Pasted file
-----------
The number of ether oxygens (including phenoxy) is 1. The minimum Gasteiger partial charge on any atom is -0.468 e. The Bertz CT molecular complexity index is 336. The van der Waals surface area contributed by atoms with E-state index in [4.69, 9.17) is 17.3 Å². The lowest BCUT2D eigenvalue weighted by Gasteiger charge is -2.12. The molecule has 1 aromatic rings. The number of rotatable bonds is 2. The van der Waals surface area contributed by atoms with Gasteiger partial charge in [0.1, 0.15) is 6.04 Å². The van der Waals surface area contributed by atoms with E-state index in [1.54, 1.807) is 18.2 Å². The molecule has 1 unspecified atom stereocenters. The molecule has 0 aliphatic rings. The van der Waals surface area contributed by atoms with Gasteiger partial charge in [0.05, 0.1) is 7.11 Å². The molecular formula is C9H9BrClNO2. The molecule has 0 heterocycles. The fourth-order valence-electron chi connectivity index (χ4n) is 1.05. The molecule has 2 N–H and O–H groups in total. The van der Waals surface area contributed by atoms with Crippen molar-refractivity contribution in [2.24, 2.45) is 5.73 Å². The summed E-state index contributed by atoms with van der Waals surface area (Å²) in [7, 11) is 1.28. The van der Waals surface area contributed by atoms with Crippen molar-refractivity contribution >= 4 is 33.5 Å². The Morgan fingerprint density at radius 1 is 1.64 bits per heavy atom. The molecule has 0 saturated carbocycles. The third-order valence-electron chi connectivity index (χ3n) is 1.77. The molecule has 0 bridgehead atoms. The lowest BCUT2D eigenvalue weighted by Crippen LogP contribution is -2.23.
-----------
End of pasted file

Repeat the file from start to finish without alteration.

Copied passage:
The number of ether oxygens (including phenoxy) is 1. The minimum Gasteiger partial charge on any atom is -0.468 e. The Bertz CT molecular complexity index is 336. The van der Waals surface area contributed by atoms with E-state index in [4.69, 9.17) is 17.3 Å². The lowest BCUT2D eigenvalue weighted by Gasteiger charge is -2.12. The molecule has 1 aromatic rings. The number of rotatable bonds is 2. The van der Waals surface area contributed by atoms with Gasteiger partial charge in [0.1, 0.15) is 6.04 Å². The van der Waals surface area contributed by atoms with E-state index in [1.54, 1.807) is 18.2 Å². The molecule has 1 unspecified atom stereocenters. The molecule has 0 aliphatic rings. The van der Waals surface area contributed by atoms with Gasteiger partial charge in [0.05, 0.1) is 7.11 Å². The molecular formula is C9H9BrClNO2. The molecule has 0 heterocycles. The fourth-order valence-electron chi connectivity index (χ4n) is 1.05. The molecule has 2 N–H and O–H groups in total. The van der Waals surface area contributed by atoms with Crippen molar-refractivity contribution in [2.24, 2.45) is 5.73 Å². The summed E-state index contributed by atoms with van der Waals surface area (Å²) in [7, 11) is 1.28. The van der Waals surface area contributed by atoms with Crippen molar-refractivity contribution >= 4 is 33.5 Å². The Morgan fingerprint density at radius 1 is 1.64 bits per heavy atom. The molecule has 0 saturated carbocycles. The third-order valence-electron chi connectivity index (χ3n) is 1.77. The molecule has 0 bridgehead atoms. The lowest BCUT2D eigenvalue weighted by Crippen LogP contribution is -2.23.